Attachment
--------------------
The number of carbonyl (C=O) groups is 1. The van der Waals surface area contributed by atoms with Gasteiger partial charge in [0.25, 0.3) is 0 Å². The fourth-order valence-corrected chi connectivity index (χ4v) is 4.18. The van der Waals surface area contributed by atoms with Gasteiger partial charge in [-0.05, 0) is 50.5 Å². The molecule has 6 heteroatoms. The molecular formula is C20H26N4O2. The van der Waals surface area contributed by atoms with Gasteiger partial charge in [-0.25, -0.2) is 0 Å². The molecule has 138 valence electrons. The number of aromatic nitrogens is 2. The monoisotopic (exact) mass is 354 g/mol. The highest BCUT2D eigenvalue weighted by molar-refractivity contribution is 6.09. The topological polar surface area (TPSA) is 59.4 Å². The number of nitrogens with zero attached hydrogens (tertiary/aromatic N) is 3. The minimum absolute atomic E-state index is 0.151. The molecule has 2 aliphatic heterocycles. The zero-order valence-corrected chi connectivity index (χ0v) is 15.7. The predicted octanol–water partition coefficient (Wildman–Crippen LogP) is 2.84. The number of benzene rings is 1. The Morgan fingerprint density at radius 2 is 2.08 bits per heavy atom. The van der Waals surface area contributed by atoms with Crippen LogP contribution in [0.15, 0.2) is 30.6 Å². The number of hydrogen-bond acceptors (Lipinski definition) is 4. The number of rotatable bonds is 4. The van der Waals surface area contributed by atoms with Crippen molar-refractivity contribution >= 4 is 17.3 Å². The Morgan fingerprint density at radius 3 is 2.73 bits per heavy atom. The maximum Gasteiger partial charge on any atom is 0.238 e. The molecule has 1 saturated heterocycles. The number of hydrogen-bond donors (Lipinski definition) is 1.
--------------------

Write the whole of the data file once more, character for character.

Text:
The number of carbonyl (C=O) groups is 1. The van der Waals surface area contributed by atoms with Gasteiger partial charge in [0.25, 0.3) is 0 Å². The fourth-order valence-corrected chi connectivity index (χ4v) is 4.18. The van der Waals surface area contributed by atoms with Gasteiger partial charge in [-0.05, 0) is 50.5 Å². The molecule has 6 heteroatoms. The molecular formula is C20H26N4O2. The van der Waals surface area contributed by atoms with Gasteiger partial charge in [-0.25, -0.2) is 0 Å². The molecule has 138 valence electrons. The number of aromatic nitrogens is 2. The monoisotopic (exact) mass is 354 g/mol. The highest BCUT2D eigenvalue weighted by molar-refractivity contribution is 6.09. The topological polar surface area (TPSA) is 59.4 Å². The number of nitrogens with zero attached hydrogens (tertiary/aromatic N) is 3. The minimum absolute atomic E-state index is 0.151. The molecule has 2 aliphatic heterocycles. The zero-order valence-corrected chi connectivity index (χ0v) is 15.7. The predicted octanol–water partition coefficient (Wildman–Crippen LogP) is 2.84. The number of benzene rings is 1. The Morgan fingerprint density at radius 2 is 2.08 bits per heavy atom. The van der Waals surface area contributed by atoms with Crippen LogP contribution in [0.15, 0.2) is 30.6 Å². The number of hydrogen-bond acceptors (Lipinski definition) is 4. The number of rotatable bonds is 4. The van der Waals surface area contributed by atoms with Crippen molar-refractivity contribution >= 4 is 17.3 Å². The Morgan fingerprint density at radius 3 is 2.73 bits per heavy atom. The maximum Gasteiger partial charge on any atom is 0.238 e. The molecule has 1 saturated heterocycles. The number of hydrogen-bond donors (Lipinski definition) is 1.